While the feds are predicting “the usual range of infections, colds and viruses” when school resumes, schools did the right thing in not closing when the first wave of Influenza A (H1N1), also known as swine flu, hit last spring.
“If you close a school, you’re taking a controlled situation and it becomes an uncontrolled situation,” said Canada’s chief public health officer Dr. David Butler-Jones.
In a weekly H1N1 conference in Ottawa yesterday, Butler-Jones and federal health minister Leona Aglukkaq announced that federal guidelines for public schools, daycare centres and post-secondary institutions will be released. Students will be taught to cough into their sleeves and to wash their hands frequently and to use hand sanitizer when no soap or water is available.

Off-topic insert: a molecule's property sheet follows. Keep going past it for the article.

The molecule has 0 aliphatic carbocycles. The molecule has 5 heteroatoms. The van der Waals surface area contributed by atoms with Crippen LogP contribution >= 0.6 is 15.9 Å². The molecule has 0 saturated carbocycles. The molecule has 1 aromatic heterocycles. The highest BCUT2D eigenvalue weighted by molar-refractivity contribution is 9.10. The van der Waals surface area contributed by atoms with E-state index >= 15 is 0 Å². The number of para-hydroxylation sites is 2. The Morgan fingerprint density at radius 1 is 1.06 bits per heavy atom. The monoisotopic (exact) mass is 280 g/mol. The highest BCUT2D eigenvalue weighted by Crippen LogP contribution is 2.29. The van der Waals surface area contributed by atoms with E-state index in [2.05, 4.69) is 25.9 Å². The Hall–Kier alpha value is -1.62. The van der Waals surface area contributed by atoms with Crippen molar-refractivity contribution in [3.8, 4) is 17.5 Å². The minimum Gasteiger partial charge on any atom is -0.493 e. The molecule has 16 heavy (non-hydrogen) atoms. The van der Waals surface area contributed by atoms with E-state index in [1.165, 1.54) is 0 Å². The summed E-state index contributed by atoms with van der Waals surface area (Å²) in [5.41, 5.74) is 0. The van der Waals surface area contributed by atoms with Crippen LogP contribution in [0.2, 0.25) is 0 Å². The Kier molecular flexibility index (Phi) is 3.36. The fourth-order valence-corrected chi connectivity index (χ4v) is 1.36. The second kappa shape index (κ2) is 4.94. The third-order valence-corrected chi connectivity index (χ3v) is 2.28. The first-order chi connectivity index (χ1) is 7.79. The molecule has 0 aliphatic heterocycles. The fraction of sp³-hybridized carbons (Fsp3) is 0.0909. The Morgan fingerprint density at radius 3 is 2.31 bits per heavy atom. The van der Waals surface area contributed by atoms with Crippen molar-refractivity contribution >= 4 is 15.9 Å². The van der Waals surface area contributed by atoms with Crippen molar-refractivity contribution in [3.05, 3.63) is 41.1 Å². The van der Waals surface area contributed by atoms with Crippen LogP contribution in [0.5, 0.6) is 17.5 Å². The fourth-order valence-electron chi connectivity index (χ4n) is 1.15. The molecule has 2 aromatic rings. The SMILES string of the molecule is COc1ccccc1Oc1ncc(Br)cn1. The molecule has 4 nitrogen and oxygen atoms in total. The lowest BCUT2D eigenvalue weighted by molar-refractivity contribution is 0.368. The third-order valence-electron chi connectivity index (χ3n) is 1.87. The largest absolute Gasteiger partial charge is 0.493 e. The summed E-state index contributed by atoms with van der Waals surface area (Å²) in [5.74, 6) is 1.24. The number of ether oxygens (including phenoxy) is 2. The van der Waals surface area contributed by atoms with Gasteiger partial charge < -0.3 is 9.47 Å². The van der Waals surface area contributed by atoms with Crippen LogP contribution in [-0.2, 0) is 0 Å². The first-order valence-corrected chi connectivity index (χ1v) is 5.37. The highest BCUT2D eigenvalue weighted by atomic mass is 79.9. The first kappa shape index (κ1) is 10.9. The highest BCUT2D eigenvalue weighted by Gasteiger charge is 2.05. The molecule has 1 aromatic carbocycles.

Children have less resistance to infection and their symptoms, if they were to become ill, aren’t as apparent. And in areas like schools and daycares, illness spreads more readily than in other settings, he said.
“Officials are working with students and schools to make sure that their population remains as healthy as possible,” said Aglukkaq.